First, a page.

Not long ago with 10 years just a shade over 3% and 30 years a shade under 4%, I calculated that with taxes and inflation factored, you are pretty much guaranteed to lose money. My father the Colonel conceded “some of us prefer to lose our money safely.”

I liken it to the bathtub game my young daughter likes to play. Rocking her body she sends walls of water sloshing back and forth, seeking it’s own level. Most investors seem to prefer buying in the deep end of the tub, chasing the water instead of dipping into the shallow end. Treasuries are like that, and gold.

One thing that has always served my allocation is yield, and I currently find a good bit of it in Canroys. Terribly out of favor these days, many of these are yielding better than 10%. With a universe of more than 30 to choose from, there are several gems which are not over levered, have a low operating cost, and pump enormous amounts of black gold year in and year out.

People fled because the Canadian government in their infinite wisdom decided penalizing this major industry with punitive taxes starting in 2011 would be a good idea. Then, oil fell. And credit dried up. And many cut their dividends in favor of reducing leverage. But throughout the oil and cash continued to flow, and the good news side of the story is that exploration and lifting costs are falling with suppliers stacking drilling rigs and crews right and left.

Even with oil half where it was a year and a half ago, many are doing quite well, and there is something to be said for the comfort of that monthly dividend check (and still for at least the time being a qualified dividend).

My other big yield play the last 18 months was cemeteries. As morbid as it sounds, the business is recession proof, and at the peak of the crisis I doubled down positions in two smaller cemetery companies (not the big one you are thinking of) when their dividend yield both exceeded 30%. I will clip that coupon the rest of my life, and that coupon will go up in the next 30 years as it has for both of these companies for the last 30 years. The coupon on that 30 year treasury will always be the same.

It may come as a surprise to some of the big brain quants and hedgies out there that something as quaint at the Gordon Growth Model can be useful. In case you don’t remember it, published in 1959, the model determines the intrinsic value of a stock, based on a future series of dividends that grow at a constant rate. Given a dividend per share that is payable in one year, and the assumption that the dividend grows at a constant rate in perpetuity, the model solves for the present value of the infinite series of future dividends. Stock value (P) = D/k-G Where:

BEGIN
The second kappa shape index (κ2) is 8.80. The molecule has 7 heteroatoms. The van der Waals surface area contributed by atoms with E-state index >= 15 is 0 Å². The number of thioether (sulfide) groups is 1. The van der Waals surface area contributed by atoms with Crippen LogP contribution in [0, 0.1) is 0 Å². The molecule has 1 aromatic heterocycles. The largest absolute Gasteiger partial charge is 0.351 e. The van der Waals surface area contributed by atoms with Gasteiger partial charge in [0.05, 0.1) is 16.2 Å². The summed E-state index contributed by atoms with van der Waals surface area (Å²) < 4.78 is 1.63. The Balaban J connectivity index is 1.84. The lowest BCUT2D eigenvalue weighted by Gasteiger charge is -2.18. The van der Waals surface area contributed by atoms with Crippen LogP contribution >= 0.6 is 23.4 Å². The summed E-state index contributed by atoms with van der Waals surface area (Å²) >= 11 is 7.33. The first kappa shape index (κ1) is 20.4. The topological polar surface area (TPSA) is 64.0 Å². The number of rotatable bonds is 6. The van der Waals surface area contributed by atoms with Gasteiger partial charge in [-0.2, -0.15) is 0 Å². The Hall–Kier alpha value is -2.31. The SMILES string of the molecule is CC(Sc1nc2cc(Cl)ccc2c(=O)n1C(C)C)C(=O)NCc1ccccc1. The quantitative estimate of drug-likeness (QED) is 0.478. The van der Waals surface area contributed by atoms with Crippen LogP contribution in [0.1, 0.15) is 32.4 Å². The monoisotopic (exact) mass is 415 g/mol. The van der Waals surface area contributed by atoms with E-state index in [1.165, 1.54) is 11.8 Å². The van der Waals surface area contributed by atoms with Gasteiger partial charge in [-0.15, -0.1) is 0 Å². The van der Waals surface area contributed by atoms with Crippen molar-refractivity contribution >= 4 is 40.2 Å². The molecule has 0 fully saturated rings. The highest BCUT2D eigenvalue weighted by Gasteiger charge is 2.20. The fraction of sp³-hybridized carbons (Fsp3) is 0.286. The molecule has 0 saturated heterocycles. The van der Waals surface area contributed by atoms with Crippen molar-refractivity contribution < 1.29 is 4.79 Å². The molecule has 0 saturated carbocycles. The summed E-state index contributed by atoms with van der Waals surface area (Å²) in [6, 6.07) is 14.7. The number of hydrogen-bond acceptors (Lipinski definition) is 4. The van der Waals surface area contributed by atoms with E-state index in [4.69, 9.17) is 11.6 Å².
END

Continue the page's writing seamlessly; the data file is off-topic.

D = Expected dividend per share one year from now
k = Required rate of return for equity investor
G = Growth rate in dividends (in perpetuity)

Not wanting to date myself too much I will admit that, yes, I studied this in school and remember vividly calculating this for all 30 of the Dow by hand in the days before excel. It has been in my valuation arsenal ever since as a supplement to other measures and proves that there is nothing new under the sun, King Solomon himself probably used this formula.

Nick Pribus, a US citizen, has been actively involved investing in the Former Soviet Union since 1992 when he first traveled to Moscow supporting Honeywell's newly formed affiliate operation. In the following years Mr. Pribus was Controller of Eastern Europe for Honeywell responsible for accounting and development activities in Honeywell's newly formed affiliate operations in Warsaw, Prague, Budapest, Sophia, Kiev, St. Petersburg, and Moscow. Starting in 1998, Mr. Pribus was Investment Officer and Chief Financial Officer of the $100 million OPIC supported fund Agribusiness Partners International. That fund had control investments in eight leading companies in the FSU including the number one or two positions in poultry, glass container production, flexographic and offset printing, juice, water bottling, cheese, sparkling wine, ice cream, and dairy. Following the successful sale of fund portfolio companies in 2007, Mr. Pribus joined a private Kazakhstan company developing real estate, exploring in minerals, and continuing in agricultural activities. He continues to consult international investor groups interested in the Central Asia region using his extensive experience and deep contacts in the region, and is currently developing a $300 million private equity fund to focus on Kazakhstan and Central Asia. Mr. Pribus graduated with High Distinction from the Carlson School of Management at the University of Minnesota.


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